Nick and Liz Swain bought a cottage in Barton in 2006. I met them in February this year and heard the story of the Meyer lemon tree. Last week, I was invited to see the 70-year-old tree which is thriving and laden with fruit. The Swains wonder if it is Canberra's first Meyer lemon tree - if you know of another with similar historic interest, please email me at email@example.com.
Nick, who is secretary of the Canberra and District Historical Society, wrote a story about the tree in the society's newsletter last December.
From 1933 Maurice and Doreen Myers rented the house which they bought from the government in 1955. They lived there for their 56 years of married life. The house was put up for sale and Marion Frith wrote in The Canberra Times on July 20, 1990: "Lemon lovers take note. When an old Barton house changes hands next month so, too, will a piece of horticultural history - the original grafted plant, from which they very first Meyer lemon grew ... the hybrid was planted in 1952 and the first lemon - now the variety most suited to Canberra's chilly climes - was picked triumphantly from the frost-hardy and thornless bush four years later. So when the house opens for inspection on Saturday it's understood that a bevy of horticulturists and garden writers will be posing as potential buyers."
Nick Swain checked the origins of the Meyer lemon, a hybrid citrus native to China, a cross between a citron and a mandarin/pomelo. It was introduced to the United States in 1908 by the agricultural explorer Frank Meyer. A 1956 article in the Central Queensland Herald discusses experimentation with a range of rootstocks, including sweet orange and rough lemon. Nick says a significant characteristic of their tree is that fruit can be left on the tree for extended periods which is consistent with the rootstock being sweet orange.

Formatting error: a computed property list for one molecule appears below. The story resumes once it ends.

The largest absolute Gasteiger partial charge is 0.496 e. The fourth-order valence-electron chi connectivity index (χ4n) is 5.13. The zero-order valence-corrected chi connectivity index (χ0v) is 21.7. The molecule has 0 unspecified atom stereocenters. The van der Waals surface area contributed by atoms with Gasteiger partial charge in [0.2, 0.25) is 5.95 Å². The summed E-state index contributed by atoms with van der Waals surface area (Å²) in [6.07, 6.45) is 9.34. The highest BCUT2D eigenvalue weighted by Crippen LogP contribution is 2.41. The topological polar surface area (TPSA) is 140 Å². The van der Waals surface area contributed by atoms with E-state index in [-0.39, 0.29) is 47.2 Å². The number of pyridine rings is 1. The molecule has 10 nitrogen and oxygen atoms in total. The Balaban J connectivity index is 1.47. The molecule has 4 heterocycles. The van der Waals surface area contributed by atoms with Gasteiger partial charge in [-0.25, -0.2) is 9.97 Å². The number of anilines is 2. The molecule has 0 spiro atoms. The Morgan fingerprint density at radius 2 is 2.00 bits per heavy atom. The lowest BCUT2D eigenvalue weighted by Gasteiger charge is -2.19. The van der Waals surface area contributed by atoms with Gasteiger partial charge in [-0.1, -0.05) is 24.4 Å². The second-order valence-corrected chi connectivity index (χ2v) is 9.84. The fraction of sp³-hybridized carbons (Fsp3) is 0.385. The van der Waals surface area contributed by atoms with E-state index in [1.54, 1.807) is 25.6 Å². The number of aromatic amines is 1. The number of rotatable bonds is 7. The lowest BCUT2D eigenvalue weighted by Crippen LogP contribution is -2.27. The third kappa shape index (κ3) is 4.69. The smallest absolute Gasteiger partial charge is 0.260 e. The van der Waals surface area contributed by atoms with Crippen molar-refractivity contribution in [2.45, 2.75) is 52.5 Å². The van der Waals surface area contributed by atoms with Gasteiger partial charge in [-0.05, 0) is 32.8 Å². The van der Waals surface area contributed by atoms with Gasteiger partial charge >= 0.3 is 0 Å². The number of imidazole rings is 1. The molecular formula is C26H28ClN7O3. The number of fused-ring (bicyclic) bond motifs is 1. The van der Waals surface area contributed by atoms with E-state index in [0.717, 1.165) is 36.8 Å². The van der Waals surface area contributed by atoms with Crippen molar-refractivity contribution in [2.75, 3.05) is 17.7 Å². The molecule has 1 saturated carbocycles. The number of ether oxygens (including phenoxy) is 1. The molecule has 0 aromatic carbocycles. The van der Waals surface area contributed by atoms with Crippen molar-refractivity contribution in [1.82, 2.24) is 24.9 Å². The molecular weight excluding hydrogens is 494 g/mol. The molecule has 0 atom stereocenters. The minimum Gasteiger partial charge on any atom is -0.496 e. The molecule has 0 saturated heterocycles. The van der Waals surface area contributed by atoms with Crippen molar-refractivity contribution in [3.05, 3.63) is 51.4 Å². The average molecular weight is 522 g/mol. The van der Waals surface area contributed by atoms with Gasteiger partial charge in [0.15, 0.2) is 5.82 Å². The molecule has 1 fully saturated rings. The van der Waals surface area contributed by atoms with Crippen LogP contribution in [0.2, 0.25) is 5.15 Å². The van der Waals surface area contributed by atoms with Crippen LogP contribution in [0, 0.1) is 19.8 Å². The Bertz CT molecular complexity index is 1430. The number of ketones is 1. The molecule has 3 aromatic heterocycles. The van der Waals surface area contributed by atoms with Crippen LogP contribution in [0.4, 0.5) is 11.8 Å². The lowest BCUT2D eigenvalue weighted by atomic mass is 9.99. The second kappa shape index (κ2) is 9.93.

In the Swain garden cottage plants abound, including salvia bushes with flowers of varying vibrant colours, masses of geraniums in bloom in a protected corner, a huge old buddleia with impressive trunks which Liz likened to spreading lava, the trunk of an aged weeping cherry tree and a sprawling Chilean vine with white flowers.
In a back area is a vegetable garden where self-sown bright orange round pumpkins are ready to harvest - one is sitting atop a bucket filled with straw to protect its base. The vine has woven through the possum-deterring wire "roof" of the vegie bed and another pumpkin is growing there. Red and yellow tomatoes are scrambling above Warrigal greens.
There was massive hail damage in the Barton area in the storm of 2020 and the Swains, like all their neighbours, had to replace their handsome tiled roofs. Some plants were stripped but Mr Lincoln roses soar again and an almost luminous purple bougainvillea frames the house above a garden table.
We sat there for a taste of limoncello made from the lemon tree's fruit. The Swain's former neighbour, Sebastian Rosenberg, (who appeared in this column years ago) has a brother who lives in Italy and he and family often visited. Sebastian is an enthusiast so the Swains happily agreed to his request for lemons in exchange for the limoncello. As Nick says, win win!
The recipe was based on vodka. We had a small sip from little glasses purchased by the Swains on a walking trip along the Amalfi Coast in 2015 where the lemons are vast. Their best version of limoncello came from Sapori di Positano who have a mouth watering website at saporidipositano.com
Liz has shared her oft-made recipe for Meyer lemon delicious pudding which has been adapted from Stephanie Alexander. It makes generous servings for six people but Liz usually does double the mixture and uses less sugar (2-2.5 cups of sugar for double mixture).
3 tbsp butter (60g)
grated zest of 1 Meyer lemon
5 cups castor sugar
3 eggs, separated
3 tbsp self-raising flour
5 cups milk
juice of 1.5 Meyer lemons,
fresh or frozen
1. In a food processor cream the butter with the grated lemon rind and the sugar. When thoroughly creamed, add the egg yolks. Add the flour and milk alternately to make a smooth batter.
2. Scrape the mixture from the sides of the food processor and then blend in the lemon juice.
3. Beat the egg whites until a firm snow and delicately fold them into the batter.
4. Pour into buttered individual moulds and bake for 40 minutes at 180C in a bain-marie.
5. Serve with pouring cream.
Note: This old-fashioned pudding has a creamy lemon sauce under the golden sponge topping.
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